Cromwell, the Fallen Anzacs and Freedom: Lest We Forget The Truth

On April 25, 1599, Oliver Cromwell was born into England’s landed gentry. The great religious poet John Milton praised him as Cromwell, our chief of men, who through a cloud, ……… To peace and truth Thy glorious way has ploughed” whereas Winston Churchill condemned him as a “dictator”, writing “Upon all of us there still lies ‘the curse of Cromwell.‘ “.

Cromwell grew to become a strong ruler in difficult times. He genuinely believed in liberty, writing in 1650: “Your pretended fear lest error should step in, is like the man that would keep all the wine out of the country lest men should be drunk. It will be found an unjust and unwise jealousy, to deny a man the liberty he hath by nature upon a supposition that he may abuse it.”

Seven weeks before he died he expressed great disillusionment with the realities of power, telling parliament in 1658: “I would have been glad ……. to have kept a flock of sheep, rather than undertook such a Government as this is.”

Lest we forget the truth.

The Truth. In all its complexity. The impossibility of living up to Utopian dreams for any mortal human.

On April 25, 1915, courageous Australian diggers began sacrificing their lives to serve the needs of the British Empire. About 62,000 died in World War One in the following years. (Over one percent of the nations population.) About 156,00 were wounded, gassed or taken prisoner. Those figures combined are over half of the 416,809 men who enlisted. They were all volunteers.

Lest we forget the truth.

All of our traditions make us who we are.

Trying to be better is a part of that.

Geoff Fox, 25th April, 2022, a refugee in Terra Nullius from my true home.

Police State Crits #4 – Becky Spelman Awake To The World

Henry James died on this date, the 28th of February, 106 years ago, in 1916, in the middle of the Great War.

He wrote: “Life is, in fact, a battle. Evil is insolent and strong; beauty enchanting, but rare; goodness very apt to be weak; folly very apt to be defiant; wickedness to carry the day; imbeciles to be in great places, people of sense in small, and mankind generally unhappy. But the world as it stands is no narrow illusion, no phantasm, no evil dream of the night; we wake up to it, forever and ever; and we can neither forget it nor deny it nor dispense with it.”

People like Beck Spelman confront the world as it is and by doing so they make it better. They name problems which others deny and that naming is the first step to solving any problem.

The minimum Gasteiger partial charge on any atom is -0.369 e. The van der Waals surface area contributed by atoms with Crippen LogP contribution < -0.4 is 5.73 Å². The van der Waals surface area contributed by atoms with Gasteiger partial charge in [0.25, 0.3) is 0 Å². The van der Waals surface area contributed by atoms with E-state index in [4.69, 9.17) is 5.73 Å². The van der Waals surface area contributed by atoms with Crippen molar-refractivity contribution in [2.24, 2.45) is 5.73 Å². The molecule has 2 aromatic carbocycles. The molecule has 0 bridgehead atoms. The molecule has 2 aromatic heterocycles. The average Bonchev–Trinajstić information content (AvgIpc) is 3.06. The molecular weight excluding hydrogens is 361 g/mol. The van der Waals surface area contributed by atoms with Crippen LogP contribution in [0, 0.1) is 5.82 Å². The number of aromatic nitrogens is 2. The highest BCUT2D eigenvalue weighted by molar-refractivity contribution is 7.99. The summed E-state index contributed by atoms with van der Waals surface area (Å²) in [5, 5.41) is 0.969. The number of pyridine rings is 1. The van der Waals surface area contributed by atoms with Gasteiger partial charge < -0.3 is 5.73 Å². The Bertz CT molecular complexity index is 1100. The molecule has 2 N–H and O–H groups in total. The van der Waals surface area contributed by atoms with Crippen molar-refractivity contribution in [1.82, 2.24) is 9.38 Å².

Becky Spelman calls out arrogant bureaucrats at the Melbourne Freedom protest on 26/02/2022

Geoff Fox, 28th February, 2022, Down Under

Woodrow Wilson – Was He A Father Of The Greatest Generation Or Globalist Disaster?

Woodrow Wilson is considered a father of globalism. His own presidency did not end well.

He was elected as America’s 28th president (POTUS 28) in 1912 on a platform called The New Freedom advocating limited government.

In 1916, Wilson won a second term with the campaign slogans, “He kept us out of war.” and “America First”. He swept the South and the West (except Oregon) but lost the Northeast and most of the Midwest.

In the space of five months, by April 2nd 1917, German attacks on American and international shipping lead POTUS 28 to ask Congress to declare war on Germany, saying:

“The world must be made safe for democracy. Its peace must be planted upon the tested foundations of political liberty. We have no selfish ends to serve. We desire no conquest, no dominion. We seek no indemnities for ourselves, no material compensation for the sacrifices we shall freely make.”

The declaration passed 373 to 50 in The House and 82 to 6 in The Senate.

In 1919, Wilson spoke words about World War One heroes, which make for an interesting comparison with the following generation’s achievements in World War Two, “The Americans who went to Europe to die are a unique breed…. (They) crossed the seas to a foreign land to fight for a cause which they did not pretend was peculiarly their own, which they knew was the cause of humanity and mankind. These Americans gave the greatest of all gifts, the gift of life and the gift of spirit.”—speech at Suresnes Cemetery, May 30, 1919.

Wilson’s presidency ended with the President himself in poor health (but still hoping for a third term), the treaty of Versailles (making World War Two inevitable), American GDP falling and a constitutional amendment imposing nationwide Prohibition.

Idealism doesn’t always work.

What price freedom?

Geoff Fox, 2nd April, 2020, Down Under